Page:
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Ligne Bretagne Pipe #1719lb

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There's quite a bit of story behind this one! In fact, it's possible that this may be a Unique in the literal sense, as in, "This is the only one there is." This bowl shape came within a hair's breadth of being our 2016 Yule Pipe design. I loved the shape, it was unusual and different, I liked the panel variation on the bulldog-like bowl, and it had that vague whiff of the Victorian about it that I like for a good Yule Pipe. Emily had this undrilled, roughed bowl in her box of "interesting shapes" and it was the only one of its kind there. I asked her where she'd found it in our stock and she couldn't remember, as she picked out her "interesting box" years ago. So, we both went out and dug through our Ligne Bretagne stock and completely failed to find ANY more of this shape. That brought the Yule Pipe plans to a halt right there, since we always try to make sure we have at least twice as many of any given shape as we need for a series, in case of flaws or human screw-ups.

So, I went ahead and drilled the thing back in December and then set the bowl in MY "interesting box" and forgot all about it for a few months while we moved my father-in-law in and out of the hospital and I worked on backorders. When this month rolled around and I needed a bit of extra cash to live on while I continue to polish off the backorders, it seemed an ideal piece to finish up quickly and post.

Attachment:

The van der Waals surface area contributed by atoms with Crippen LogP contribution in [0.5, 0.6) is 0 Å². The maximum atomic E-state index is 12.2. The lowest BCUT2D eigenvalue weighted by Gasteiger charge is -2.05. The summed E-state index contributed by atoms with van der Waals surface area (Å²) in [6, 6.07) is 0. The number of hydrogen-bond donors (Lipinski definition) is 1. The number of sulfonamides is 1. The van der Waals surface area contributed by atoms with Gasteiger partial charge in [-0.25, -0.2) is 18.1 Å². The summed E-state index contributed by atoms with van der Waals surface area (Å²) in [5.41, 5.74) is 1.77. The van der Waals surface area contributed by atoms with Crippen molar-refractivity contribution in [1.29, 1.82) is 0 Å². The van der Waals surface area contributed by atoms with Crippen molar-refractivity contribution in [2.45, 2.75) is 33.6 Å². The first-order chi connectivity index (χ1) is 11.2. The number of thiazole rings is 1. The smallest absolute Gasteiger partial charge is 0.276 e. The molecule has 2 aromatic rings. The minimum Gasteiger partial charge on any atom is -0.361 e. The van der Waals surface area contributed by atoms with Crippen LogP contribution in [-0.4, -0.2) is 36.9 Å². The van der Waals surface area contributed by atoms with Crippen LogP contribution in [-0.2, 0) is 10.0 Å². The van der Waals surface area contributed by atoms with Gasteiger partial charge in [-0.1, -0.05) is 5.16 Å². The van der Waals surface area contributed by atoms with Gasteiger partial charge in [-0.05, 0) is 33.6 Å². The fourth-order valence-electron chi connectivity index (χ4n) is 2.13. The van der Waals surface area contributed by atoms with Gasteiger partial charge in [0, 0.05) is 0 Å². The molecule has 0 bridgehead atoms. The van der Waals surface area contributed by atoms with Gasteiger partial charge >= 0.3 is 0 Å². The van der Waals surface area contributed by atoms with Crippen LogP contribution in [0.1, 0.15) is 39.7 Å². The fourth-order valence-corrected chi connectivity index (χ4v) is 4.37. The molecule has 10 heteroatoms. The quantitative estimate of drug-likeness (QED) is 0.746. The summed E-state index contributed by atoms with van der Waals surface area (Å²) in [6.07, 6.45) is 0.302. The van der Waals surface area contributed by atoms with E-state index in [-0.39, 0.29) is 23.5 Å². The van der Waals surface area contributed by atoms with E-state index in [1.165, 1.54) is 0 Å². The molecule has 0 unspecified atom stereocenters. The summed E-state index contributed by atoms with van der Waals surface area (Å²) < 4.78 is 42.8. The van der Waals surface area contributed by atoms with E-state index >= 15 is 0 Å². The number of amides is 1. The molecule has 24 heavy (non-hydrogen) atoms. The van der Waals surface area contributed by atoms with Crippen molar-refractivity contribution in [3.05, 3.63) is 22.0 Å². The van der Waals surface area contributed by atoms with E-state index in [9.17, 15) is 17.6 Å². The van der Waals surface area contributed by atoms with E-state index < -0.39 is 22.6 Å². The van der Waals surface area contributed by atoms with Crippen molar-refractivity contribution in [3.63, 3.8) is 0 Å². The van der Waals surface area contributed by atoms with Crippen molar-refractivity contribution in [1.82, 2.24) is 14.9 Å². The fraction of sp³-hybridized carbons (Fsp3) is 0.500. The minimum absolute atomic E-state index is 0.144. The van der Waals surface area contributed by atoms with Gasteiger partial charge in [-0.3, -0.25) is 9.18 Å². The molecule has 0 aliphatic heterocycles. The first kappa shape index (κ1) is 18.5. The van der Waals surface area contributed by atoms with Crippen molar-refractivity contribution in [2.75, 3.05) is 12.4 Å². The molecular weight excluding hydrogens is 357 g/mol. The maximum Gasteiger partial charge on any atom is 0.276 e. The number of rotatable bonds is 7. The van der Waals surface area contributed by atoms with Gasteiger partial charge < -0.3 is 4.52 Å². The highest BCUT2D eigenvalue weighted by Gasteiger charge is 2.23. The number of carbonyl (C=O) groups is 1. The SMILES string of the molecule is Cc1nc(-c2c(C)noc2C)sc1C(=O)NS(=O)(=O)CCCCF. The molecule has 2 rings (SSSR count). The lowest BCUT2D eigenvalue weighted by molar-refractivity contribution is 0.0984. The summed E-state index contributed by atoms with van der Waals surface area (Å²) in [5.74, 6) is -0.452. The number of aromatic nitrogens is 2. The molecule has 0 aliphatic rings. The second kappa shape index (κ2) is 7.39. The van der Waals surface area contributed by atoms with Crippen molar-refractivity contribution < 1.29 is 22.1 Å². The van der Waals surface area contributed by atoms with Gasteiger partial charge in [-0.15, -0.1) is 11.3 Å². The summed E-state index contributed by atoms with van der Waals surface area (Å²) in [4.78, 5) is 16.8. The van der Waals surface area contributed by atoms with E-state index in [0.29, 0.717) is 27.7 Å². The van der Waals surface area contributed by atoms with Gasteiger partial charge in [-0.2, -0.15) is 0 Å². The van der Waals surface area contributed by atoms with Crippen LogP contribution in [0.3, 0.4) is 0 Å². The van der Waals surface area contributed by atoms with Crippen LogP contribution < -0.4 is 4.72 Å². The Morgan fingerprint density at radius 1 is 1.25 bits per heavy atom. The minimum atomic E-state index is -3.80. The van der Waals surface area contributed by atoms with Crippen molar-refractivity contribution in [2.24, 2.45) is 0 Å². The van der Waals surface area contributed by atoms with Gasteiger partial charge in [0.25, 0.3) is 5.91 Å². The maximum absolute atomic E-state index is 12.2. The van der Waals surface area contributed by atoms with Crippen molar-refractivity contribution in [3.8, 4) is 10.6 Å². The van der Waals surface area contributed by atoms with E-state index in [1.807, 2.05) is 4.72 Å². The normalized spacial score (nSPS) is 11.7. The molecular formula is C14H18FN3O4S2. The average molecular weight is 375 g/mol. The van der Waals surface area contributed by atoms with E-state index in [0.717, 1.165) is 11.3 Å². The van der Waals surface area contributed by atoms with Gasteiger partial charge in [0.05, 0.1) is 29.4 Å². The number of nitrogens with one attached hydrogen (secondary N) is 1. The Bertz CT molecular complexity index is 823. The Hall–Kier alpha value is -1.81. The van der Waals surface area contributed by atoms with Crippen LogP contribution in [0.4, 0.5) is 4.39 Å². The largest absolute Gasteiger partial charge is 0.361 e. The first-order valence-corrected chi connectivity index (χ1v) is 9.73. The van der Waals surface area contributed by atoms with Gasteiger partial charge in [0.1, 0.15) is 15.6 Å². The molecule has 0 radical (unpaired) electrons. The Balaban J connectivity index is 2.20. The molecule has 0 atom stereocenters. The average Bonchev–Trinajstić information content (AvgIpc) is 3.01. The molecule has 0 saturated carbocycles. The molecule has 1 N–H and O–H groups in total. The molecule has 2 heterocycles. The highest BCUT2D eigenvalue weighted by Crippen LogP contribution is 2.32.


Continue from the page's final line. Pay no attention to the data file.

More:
Of course, if I could do anything the easy way I'd be relaxing in a hammock in the Caribbean right now... The pipe had really striking grain, very strong, and I decided I wanted to try an idea that had been buzzing round my head for a while, namely, a green-based contrast stain. I don't mean black under a green topcoat, I mean a deep green-tinted black in the grain that fades out to natural briar. I thought it would make an ideal finish for this pipe, since it dodges all the usual problems associated with green stains - namely, that with the highlights being natural briar, there would be no worries of the green rubbing off of all the panel edges, turning brown, etc. The pipe would darken naturally, with the bare briar parts going browner and the grain going darker green.

This ended up requiring a huge amount of careful buffing and sanding control, as the opaque green wanted to stay that way and every edge on the pipe represented a great opportunity to make a bald highlight. I could have made another pipe from scratch in the time it took just to finish the staining on this, and because of that it's unique in another way than its shape - This is the last time this contrast stain effect will be seen on a Ligne Bretagne, it will be Talbert Briar-only from here on due to the labor time. I do think it was worth it, though. I'm not sure I've ever even seen a pipe with a green & natural contrast stain like this, and while I'm sure it won't be to some folks' taste, I really like it.